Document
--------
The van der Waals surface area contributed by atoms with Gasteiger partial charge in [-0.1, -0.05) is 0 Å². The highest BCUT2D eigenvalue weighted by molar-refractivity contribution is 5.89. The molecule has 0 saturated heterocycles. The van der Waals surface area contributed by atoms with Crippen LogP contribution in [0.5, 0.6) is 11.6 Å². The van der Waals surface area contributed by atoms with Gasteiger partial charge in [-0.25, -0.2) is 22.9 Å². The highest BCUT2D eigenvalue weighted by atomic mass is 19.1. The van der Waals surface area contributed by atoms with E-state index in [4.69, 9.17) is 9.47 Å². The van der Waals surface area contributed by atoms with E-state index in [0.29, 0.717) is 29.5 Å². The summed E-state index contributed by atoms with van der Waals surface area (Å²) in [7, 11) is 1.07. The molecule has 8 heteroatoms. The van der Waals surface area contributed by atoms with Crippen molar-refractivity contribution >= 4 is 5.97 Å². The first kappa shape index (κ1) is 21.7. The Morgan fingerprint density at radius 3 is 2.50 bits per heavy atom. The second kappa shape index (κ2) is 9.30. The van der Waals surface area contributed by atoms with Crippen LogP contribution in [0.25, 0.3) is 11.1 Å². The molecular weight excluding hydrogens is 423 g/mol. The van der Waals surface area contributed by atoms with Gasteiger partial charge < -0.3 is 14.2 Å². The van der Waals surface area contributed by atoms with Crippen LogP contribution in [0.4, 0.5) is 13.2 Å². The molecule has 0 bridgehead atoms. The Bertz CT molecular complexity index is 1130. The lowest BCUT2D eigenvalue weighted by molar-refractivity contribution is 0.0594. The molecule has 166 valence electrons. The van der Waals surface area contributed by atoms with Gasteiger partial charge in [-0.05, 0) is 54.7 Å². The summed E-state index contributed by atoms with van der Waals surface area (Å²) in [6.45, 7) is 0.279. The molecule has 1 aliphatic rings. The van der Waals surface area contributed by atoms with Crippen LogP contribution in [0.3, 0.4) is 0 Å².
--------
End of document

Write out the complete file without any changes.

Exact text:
The van der Waals surface area contributed by atoms with Gasteiger partial charge in [-0.1, -0.05) is 0 Å². The highest BCUT2D eigenvalue weighted by molar-refractivity contribution is 5.89. The molecule has 0 saturated heterocycles. The van der Waals surface area contributed by atoms with Crippen LogP contribution in [0.5, 0.6) is 11.6 Å². The van der Waals surface area contributed by atoms with Gasteiger partial charge in [-0.25, -0.2) is 22.9 Å². The highest BCUT2D eigenvalue weighted by atomic mass is 19.1. The van der Waals surface area contributed by atoms with E-state index in [4.69, 9.17) is 9.47 Å². The van der Waals surface area contributed by atoms with E-state index in [0.29, 0.717) is 29.5 Å². The summed E-state index contributed by atoms with van der Waals surface area (Å²) in [7, 11) is 1.07. The molecule has 8 heteroatoms. The van der Waals surface area contributed by atoms with Crippen molar-refractivity contribution >= 4 is 5.97 Å². The first kappa shape index (κ1) is 21.7. The Morgan fingerprint density at radius 3 is 2.50 bits per heavy atom. The second kappa shape index (κ2) is 9.30. The van der Waals surface area contributed by atoms with Crippen LogP contribution in [0.25, 0.3) is 11.1 Å². The molecular weight excluding hydrogens is 423 g/mol. The van der Waals surface area contributed by atoms with Gasteiger partial charge < -0.3 is 14.2 Å². The van der Waals surface area contributed by atoms with Crippen LogP contribution in [0.4, 0.5) is 13.2 Å². The molecule has 0 bridgehead atoms. The Bertz CT molecular complexity index is 1130. The lowest BCUT2D eigenvalue weighted by molar-refractivity contribution is 0.0594. The molecule has 166 valence electrons. The van der Waals surface area contributed by atoms with Gasteiger partial charge in [-0.05, 0) is 54.7 Å². The summed E-state index contributed by atoms with van der Waals surface area (Å²) in [6.45, 7) is 0.279. The molecule has 1 aliphatic rings. The van der Waals surface area contributed by atoms with Crippen LogP contribution in [0.3, 0.4) is 0 Å².